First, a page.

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Farm Service Agency in California Is Accepting Emergency Conservation Program Applications

by Guest Blogger |

U.S. Department of Agriculture (USDA) Farm Service Agency (FSA) State Executive Director Blong Xiong announced that 41 counties in California are accepting applications for the Emergency Conservation Program (ECP) to address damages to eligible farmland, fences, and conservation structures or other installations from the recent severe storm. ECP signup will begin on February 13, 2023, and end on April 14, 2023. 

Producers with damage from storm events must apply for assistance prior to beginning reconstructive work. Producers must complete FSA’s National Environmental Policy Act (NEPA) and environmental compliance review process before taking action. Submitting an application after completing reconstructive work may impact eligibility for ECP. 

The approved ECP practices under this authorization include but are not limited to

  • removing debris from farmland (cleanup of wind- or water-deposited debris such as woody material, sand, rock, and trash on cropland or pastureland); 
  • grading, shaping, or leveling land (filling gullies, releveling irrigated farmland, and incorporating sand and silt); 
  • restoring fences (livestock cross fences, boundary fences, cattle gates, or wildlife exclusion fences on agricultural land);
  • restoring conservation structures (waterways, terraces, diversion ditches, and permanently installed ditching systems); and 
  • providing emergency water during periods of severe drought (grazing and confined livestock and existing irrigation systems for orchards and vineyards).

The use of ECP funds is limited to activities to return the land to the relative pre-disaster condition. Conservation concerns that were present on the land prior to the disaster are not eligible for ECP assistance. It will ultimately be a business decision for the farmer/rancher if they can move forward with their own funds to continue production or wait for an approved ECP application.

To be eligible for assistance, producers must not start practices until they’ve met all the following conditions: 

  • an application for cost-share assistance has been filed;
  • the local FSA County Committee (COC) or its representative has conducted an on-site inspection of the damaged area;
  • the agency responsible for technical assistance, such as the Natural Resource Conservation Service (NRCS), has made a needs determination, which may include cubic yards of material moved, required for rehabilitation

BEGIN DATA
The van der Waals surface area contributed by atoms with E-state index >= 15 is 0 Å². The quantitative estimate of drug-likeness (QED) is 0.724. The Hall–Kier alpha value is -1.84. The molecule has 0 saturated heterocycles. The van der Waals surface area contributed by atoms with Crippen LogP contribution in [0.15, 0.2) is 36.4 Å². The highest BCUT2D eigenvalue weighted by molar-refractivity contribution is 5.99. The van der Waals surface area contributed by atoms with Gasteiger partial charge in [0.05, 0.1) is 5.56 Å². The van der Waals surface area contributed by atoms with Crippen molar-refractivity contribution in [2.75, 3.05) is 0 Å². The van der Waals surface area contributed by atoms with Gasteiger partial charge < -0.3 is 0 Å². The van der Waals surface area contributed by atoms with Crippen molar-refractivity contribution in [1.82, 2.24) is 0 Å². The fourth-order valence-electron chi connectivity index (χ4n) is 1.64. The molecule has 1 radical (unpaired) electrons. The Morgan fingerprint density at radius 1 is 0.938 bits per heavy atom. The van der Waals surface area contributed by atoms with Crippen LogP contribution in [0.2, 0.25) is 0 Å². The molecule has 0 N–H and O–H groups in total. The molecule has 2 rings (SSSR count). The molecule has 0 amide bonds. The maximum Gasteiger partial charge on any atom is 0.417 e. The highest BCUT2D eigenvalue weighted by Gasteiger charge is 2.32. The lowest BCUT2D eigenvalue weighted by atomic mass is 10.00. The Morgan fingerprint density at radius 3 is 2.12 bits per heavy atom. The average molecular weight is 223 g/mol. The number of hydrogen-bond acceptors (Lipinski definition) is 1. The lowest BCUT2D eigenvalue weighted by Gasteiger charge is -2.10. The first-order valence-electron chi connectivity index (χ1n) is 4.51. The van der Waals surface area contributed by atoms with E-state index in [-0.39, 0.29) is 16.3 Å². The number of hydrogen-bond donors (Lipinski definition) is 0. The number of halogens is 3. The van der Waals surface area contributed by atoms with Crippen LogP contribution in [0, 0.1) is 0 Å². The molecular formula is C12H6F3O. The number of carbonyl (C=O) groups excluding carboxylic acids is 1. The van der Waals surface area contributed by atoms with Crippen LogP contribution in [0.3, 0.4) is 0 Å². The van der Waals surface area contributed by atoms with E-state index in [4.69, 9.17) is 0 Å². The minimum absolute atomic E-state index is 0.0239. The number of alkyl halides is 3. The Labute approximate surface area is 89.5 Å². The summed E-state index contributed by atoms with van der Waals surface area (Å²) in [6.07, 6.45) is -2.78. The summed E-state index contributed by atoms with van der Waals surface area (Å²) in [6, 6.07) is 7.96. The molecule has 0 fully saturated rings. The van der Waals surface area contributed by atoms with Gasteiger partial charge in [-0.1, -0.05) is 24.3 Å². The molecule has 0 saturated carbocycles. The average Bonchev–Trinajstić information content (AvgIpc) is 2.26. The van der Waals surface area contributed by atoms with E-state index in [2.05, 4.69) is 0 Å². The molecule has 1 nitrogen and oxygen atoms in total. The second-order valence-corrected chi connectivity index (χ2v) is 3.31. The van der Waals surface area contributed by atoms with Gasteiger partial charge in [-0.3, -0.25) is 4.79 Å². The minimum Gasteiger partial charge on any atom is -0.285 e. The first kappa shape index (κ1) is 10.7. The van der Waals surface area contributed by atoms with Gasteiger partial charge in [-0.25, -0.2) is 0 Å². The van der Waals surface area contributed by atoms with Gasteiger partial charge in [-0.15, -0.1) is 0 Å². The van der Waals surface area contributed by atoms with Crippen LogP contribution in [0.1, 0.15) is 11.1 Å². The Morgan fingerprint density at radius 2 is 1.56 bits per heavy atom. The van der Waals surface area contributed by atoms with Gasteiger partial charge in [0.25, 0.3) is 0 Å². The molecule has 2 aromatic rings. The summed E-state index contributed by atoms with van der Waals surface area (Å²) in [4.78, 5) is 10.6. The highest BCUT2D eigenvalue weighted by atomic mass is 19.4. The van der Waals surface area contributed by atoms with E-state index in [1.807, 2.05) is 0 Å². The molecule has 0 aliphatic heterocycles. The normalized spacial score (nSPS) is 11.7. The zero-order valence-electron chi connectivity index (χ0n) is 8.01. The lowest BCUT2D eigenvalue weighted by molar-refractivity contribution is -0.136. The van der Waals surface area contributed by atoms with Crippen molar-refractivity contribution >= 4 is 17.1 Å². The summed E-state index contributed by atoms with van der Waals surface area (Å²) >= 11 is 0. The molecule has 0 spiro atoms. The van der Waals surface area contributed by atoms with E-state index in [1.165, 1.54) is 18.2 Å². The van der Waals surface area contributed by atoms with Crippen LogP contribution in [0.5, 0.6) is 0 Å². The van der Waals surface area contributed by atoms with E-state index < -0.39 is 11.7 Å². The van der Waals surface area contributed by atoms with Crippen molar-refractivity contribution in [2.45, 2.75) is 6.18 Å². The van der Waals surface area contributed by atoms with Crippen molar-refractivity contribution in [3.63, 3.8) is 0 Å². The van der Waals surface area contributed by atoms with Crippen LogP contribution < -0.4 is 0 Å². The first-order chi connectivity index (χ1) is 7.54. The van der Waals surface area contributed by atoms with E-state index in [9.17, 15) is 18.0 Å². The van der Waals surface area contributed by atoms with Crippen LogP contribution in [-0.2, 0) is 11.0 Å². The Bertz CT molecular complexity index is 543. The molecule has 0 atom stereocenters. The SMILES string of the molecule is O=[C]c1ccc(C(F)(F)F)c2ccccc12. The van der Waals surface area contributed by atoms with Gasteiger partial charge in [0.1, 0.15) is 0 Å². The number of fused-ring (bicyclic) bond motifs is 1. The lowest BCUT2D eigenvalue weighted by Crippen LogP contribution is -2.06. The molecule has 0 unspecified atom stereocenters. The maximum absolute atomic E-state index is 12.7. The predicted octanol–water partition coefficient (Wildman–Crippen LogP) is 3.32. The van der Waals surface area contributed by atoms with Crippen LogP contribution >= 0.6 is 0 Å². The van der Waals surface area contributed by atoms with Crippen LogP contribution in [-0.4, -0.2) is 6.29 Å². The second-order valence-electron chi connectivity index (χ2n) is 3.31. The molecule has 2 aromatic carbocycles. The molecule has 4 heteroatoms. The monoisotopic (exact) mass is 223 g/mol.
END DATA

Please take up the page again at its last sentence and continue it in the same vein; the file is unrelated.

Cost-share assistance has now been authorized to provide advance payments, up to 25 percent of the cost, for all ECP practices before the restoration is carried out. This option was previously available only for fence repair or replacement. The cost-share payment must be spent within 60 days. Cost-share assistance also allows participation from producers who lease federally owned or managed lands, including tribal trust land, or state land.   

ECP assists producers with the recovery cost to restore the farmland to pre-disaster conditions. Approved ECP applicants may receive up to 75 percent of the eligible cost of restoration measures. Eligible socially disadvantaged and beginning farmers and ranchers can receive up to 90 percent of the eligible cost of restoration. No one is eligible for more than $500,000 cost sharing per natural disaster occurrence. 

Note that ECP won’t help with crop loss. Crop loss is covered by crop insurance if a grower has a private policy or a policy with FSA’s Noninsured Crop Disaster Assistance Program (NAP).  NAP enrollment is retroactive only for farmers and ranchers who had already filed a CCC-860 (Socially Disadvantaged,   Limited Resource, Beginning and Veteran Farmer, or Rancher Certification) with their local FSA office office before the declared disaster. 

Farmers and ranchers, as applicable, are encourage to fill out the CCC-860 when registering with the Farm Service Agency for future benefits such as a higher percentage of payments for multiple programs like the Noninsured Crop Disaster Assistance Program (NAP), Food Safety Certification Cost Share Program, Emergency Conservation Program (ECP), and more, in addition to free basic crop insurance premiums with NAP.

Important information to know for those who may be considering filing a CCC-860:

  • USDA is not a regulatory agency, so farmer/rancher personal identifying information is not shared with any other agency. By law, USDA employees cannot share personal identifying information with anyone.
  • FSA should present this form to eligible producers, but the producer has the right to fill it out or not.

Counties approved for ECP are as follows: Alameda, Colusa, Contra Costa, El Dorado, Fresno, Glenn, Humboldt, Kings, Lake, Los Angeles, Madera, Marin, Mariposa, Mendocino, Merced, Mono, Monterey, Napa, Orange, Placer, Riverside, Sacramento, San Benito, San Bernardino, San Diego, San Francisco, San Joaquin, San Luis Obispo, San Mateo, Santa Barbara, Santa Clara, Santa Cruz, Solano, Sonoma, Stanislaus, Sutter, Tehama, Tulare, Ventura, Yolo, and Yuba. 

For more information on ECP, please contact your local FSA office or visit There is high demand for the program, so the sooner you contact your FSA office, the better. To find your local FSA office visit


This article is adapted from a news release issued by the USDA Farm Service Agency on February 9, 2023, and is enhanced with additional information.